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The Milk House: What’s actually lost in translation

Ryan Dennis for Progressive Dairyman Published on 18 January 2017

“I would like a wurst,” I said in German.

The vendor’s face immediately changed. She now scowled. She pointed at the register and held up two fingers. I gave her a two-euro coin. She didn’t say thank you.

It wasn’t the first time my accent and sometimes pidgin-ish language skills shaped the reactions of German natives.

Bus drivers became gruffer, waitresses more annoyed and, although I’m not sure how they knew, I had the feeling that old people liked to ride by slowly on bicycles and stare at me in disgust.

The family of the German girl I was dating at the time asked her what was so wrong with her that she couldn’t find a German guy instead. Later, another girlfriend took me to meet her friends. One of them looked me over and said in German, “He doesn’t understand anything, does he?”

I did understand – and wish I was quick enough to both tell him that and call him a Hurensohn (don’t translate).

Living in a country that speaks a different tongue is a humbling experience. As you start to learn a new language, you feel like a child, mostly because you speak like one. Often, usually unconsciously, the people around you treat you like a child as well.

Germany is not a particularly racist country, and in fact tends to be both politically and socially more receptive to Americans. Still, there’s a part of human nature that causes us to react negatively toward someone who looks and sounds different than us.

Currently, I live in Ireland. I am a native speaker of their language, but my Italian girlfriend is not. Although she speaks English perfectly (as her third language), it is naturally with an accent.

Her IQ scores put her in the top percentage of the population, but I’ve seen plenty of people speak slowly and loudly to her. I brought her to the doctor’s office and, after introducing herself, he turned to me and said, “Good, you can translate for us.”

It took her months to find a new apartment to live in, as she was seldom granted a viewing after calling the proprietor.

I’ve always had the impression that the world was, in at least a general way, on the path of increasing tolerance. Each generation had been more progressive and less bigoted than the previous one.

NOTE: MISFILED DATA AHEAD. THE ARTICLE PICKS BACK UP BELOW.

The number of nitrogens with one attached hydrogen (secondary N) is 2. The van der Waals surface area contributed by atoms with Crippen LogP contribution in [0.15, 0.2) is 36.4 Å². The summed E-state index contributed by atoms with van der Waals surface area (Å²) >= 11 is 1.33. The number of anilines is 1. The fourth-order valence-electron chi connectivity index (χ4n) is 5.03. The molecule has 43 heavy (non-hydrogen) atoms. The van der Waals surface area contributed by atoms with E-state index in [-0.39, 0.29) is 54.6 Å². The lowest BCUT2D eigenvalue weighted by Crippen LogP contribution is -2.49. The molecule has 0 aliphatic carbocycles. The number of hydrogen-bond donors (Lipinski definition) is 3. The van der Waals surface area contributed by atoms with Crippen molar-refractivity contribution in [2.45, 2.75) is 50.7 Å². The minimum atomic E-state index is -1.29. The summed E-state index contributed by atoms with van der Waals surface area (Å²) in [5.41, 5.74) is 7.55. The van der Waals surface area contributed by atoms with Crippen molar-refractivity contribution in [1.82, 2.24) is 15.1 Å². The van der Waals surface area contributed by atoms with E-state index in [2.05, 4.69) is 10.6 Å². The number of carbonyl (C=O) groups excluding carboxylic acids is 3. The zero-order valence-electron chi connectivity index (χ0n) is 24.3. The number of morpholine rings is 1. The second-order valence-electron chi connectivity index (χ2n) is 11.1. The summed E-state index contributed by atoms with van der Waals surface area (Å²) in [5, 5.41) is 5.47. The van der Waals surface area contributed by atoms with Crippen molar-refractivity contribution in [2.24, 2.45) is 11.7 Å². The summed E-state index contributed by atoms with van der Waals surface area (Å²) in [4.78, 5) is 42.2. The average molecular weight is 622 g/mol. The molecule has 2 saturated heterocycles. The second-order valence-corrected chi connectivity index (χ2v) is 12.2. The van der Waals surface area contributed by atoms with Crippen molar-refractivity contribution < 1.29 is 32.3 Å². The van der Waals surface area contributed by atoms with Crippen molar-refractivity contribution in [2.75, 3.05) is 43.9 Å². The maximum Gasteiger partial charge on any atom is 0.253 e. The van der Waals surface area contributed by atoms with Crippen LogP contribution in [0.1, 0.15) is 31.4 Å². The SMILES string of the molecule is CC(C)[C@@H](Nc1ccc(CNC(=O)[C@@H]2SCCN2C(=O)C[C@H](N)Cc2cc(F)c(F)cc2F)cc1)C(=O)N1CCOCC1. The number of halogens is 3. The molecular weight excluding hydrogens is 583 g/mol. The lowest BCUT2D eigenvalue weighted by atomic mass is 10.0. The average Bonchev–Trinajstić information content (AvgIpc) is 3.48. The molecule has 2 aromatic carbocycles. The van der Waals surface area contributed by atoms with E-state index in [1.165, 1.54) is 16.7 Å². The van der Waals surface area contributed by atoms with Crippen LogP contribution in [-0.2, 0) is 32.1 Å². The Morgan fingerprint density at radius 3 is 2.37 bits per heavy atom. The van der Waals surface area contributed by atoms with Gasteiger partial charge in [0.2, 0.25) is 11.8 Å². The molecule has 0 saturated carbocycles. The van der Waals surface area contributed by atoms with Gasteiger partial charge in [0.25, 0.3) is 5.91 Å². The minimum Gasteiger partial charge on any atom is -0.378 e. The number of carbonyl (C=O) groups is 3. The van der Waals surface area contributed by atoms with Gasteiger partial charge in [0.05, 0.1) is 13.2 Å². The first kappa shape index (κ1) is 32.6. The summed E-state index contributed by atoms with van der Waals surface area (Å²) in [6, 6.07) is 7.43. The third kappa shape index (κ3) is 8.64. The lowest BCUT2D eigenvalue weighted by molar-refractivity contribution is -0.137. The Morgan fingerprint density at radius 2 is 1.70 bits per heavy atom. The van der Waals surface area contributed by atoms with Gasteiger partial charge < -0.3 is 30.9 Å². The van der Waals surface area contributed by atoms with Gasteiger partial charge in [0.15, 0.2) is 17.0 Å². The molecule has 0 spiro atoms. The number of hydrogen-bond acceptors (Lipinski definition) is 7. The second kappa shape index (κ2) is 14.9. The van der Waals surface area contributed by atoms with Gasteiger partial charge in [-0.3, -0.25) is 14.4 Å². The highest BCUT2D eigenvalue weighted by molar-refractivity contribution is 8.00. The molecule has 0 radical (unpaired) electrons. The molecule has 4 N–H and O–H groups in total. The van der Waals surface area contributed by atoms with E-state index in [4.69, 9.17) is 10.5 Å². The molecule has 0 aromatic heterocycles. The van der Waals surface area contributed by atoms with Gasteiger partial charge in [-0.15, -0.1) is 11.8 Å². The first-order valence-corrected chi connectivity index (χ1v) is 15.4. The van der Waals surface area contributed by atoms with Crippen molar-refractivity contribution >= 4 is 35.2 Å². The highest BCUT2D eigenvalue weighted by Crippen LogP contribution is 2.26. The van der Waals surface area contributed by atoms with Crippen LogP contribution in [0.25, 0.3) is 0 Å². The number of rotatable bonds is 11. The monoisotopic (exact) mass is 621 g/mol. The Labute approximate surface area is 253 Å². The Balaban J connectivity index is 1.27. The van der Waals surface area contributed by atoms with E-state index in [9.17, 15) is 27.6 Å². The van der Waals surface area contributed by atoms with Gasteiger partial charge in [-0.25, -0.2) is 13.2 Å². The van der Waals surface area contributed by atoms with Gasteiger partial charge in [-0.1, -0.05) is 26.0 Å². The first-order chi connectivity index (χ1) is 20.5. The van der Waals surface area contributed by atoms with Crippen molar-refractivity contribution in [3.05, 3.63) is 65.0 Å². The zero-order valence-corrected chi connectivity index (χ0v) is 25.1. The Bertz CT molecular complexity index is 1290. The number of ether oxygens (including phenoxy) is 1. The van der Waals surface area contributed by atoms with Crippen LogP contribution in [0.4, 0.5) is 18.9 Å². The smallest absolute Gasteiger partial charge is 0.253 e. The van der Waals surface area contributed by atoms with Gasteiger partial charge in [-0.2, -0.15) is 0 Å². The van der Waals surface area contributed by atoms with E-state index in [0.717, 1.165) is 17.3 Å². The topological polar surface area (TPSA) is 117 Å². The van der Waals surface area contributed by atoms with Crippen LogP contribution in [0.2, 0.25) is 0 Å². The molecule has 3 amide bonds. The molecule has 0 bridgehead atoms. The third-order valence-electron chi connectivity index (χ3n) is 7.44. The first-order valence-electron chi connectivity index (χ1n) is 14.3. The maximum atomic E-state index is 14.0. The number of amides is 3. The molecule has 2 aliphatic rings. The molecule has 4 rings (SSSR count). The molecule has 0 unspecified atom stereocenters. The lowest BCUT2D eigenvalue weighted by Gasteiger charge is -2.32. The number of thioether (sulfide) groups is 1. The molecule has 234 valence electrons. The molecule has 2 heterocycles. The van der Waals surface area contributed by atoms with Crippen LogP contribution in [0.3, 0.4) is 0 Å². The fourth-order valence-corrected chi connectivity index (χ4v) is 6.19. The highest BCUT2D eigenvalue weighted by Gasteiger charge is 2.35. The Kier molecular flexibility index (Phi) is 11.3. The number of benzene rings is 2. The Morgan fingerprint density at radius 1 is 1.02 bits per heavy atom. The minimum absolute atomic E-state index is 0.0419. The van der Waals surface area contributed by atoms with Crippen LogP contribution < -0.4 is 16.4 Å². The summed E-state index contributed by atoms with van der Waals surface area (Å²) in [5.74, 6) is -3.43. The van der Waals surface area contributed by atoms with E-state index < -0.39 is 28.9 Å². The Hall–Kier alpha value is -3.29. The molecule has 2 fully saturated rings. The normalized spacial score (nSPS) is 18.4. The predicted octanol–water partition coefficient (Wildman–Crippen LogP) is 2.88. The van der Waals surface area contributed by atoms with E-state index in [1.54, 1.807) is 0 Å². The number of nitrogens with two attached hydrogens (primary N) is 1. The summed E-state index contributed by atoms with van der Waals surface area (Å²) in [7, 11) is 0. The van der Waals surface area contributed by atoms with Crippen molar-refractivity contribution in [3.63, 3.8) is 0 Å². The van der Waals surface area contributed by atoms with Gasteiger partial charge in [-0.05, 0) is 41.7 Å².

There was a comfort in knowing that, despite still plenty of examples of hate crimes and discrimination, we as a group (humans) were heading toward the right place. However, the luxury of such assurances feels more fickle these days.

Increasing population, terrorist attacks and the refugee crisis have made the Western world nervous. North America and Europe are now rife with examples of politicians taking advantage of that fear and giving a willing translation that benefits their own careers.

Currently, hard-right nationalist parties such as The National Front (France) and Jobbik (Hungary) are surging through Europe using rhetoric that is based on hate, anti-Semitism and declarations that they are under threat by people who do not look like them.

Despite the leftover Jeffersonian ideals of agriculture being a wholesome act that brings people closer to God, the industry is also not without its culpability of prejudice.

As American farms grow larger, so does the employment of Hispanic labor. I’ve heard enough farmers talk about their Mexican employees in a way equivalent to Trump’s “locker room talk” to realize that cheap labor is sometimes accompanied with a cheap idea of humanity.

It is extremely difficult for farmers to travel abroad, both in terms of time and finances. Nonetheless, if there is one sentence that is a true fallacy, it’s this: Why would I go abroad when there’s so many things to see in my own country?

I know a lot of children of farmers who have studied or traveled overseas, and they said this: It changed their perspective. Not only does one realize that there are many different ways of approaching the same thing (from sink faucets to societal values), but it is an invaluable experience to be the “other.”

When you’re the person in the room that’s different and no longer has the sly assurance of the majority, it expands your humility. Suddenly you realize how fickle differences are between people, and their inability to look or sound like you means nothing toward who they are.

When a person participates in racism, whether overt or inherent, they give away a part of themselves. Perhaps worse, there’s always someone else willing to take that hate and use it for their own advantage.  end mark

Ryan Dennis is the son of a dairy farmer from western New York and a literary writer. The Dennis family dairies and maintains a 100-plus cow herd of Holsteins and Shorthorns.

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